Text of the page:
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Overwintering and Survival of Pseudomonas syringae pv. syringae and Symptom Development in Peach Trees. Elke Endert, Graduate Research Assistant, Department of Plant Pathology, North Carolina State University, Raleigh 27650. David F. Ritchie, Assistant Professor, Department of Plant Pathology, North Carolina State University, Raleigh 27650. Plant Dis. 68:468-470. Accepted for publication 14 December 1983. Copyright 1984 The American Phytopathological Society. DOI: 10.1094/PD-68-468.

Peach trees (cultivar Redhaven) were inoculated in October 1981, when leaves were 510% abscised, and again in February 1982 with a suspension (107 colony-forming units per milliliter) of a rifampin-resistant strain of P. syringae pv. syringae (rif 2). Inoculum was applied by either brushing the bacterial suspension onto the surfaces of buds and leaf scars (SI) or by injecting it into internodal punctures (PI). Internal populations of rif 2 were monitored biweekly by plating onto a semiselective medium. October SI resulted in rapid initial colonization followed by a decline in rif 2 populations to below detection levels, whereas October PI resulted in stable population levels throughout the following winter and spring. No internal colonization was detected in February SI sites. In contrast, February PI resulted in larger populations than did October PI and were accompanied by the development of cankers at 98.8% of the inoculated sites. February PI infections were also associated with necrosis of fruit and shoot buds and delayed budbreak. Populations of rif 2 remained viable within February PI sites throughout the summer and fall. Rif 2 could not be reisolated as part of the epiphytic twig, shoot, or blossom flora in March.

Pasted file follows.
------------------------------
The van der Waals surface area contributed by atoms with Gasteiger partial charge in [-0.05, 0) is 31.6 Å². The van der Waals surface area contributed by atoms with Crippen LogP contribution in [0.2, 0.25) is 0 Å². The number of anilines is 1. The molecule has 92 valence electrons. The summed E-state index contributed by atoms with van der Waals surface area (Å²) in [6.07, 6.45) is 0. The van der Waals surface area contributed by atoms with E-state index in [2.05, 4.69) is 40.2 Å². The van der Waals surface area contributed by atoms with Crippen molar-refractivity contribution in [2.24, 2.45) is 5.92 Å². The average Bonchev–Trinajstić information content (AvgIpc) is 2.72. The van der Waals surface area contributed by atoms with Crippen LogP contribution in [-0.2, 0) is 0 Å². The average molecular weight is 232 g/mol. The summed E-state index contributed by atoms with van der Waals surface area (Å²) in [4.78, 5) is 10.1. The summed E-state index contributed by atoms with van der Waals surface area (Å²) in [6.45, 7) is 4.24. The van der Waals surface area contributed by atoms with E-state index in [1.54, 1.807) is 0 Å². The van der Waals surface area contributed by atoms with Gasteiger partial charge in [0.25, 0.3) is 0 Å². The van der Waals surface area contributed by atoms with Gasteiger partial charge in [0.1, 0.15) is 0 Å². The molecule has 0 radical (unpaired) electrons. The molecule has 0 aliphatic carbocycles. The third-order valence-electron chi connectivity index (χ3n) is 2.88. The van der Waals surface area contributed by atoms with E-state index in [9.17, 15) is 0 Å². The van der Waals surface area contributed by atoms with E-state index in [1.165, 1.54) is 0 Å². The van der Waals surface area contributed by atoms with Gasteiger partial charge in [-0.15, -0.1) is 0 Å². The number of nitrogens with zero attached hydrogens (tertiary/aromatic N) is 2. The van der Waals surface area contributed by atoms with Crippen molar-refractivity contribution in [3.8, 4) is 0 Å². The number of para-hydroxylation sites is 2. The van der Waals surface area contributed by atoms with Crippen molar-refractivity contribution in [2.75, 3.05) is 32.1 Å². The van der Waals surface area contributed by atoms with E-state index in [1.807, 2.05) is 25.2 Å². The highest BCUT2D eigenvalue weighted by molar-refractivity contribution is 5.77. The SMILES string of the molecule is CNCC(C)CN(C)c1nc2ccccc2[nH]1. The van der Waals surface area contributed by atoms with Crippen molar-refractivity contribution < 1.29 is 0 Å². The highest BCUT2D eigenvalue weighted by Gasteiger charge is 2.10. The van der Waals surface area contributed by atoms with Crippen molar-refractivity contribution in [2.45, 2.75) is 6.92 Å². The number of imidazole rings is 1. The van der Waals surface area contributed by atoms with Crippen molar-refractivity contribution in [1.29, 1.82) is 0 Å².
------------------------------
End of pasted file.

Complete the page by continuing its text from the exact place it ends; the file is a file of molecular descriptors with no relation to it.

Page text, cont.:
Keyword(s): bacterial canker, peach tree short life, Prunus persica.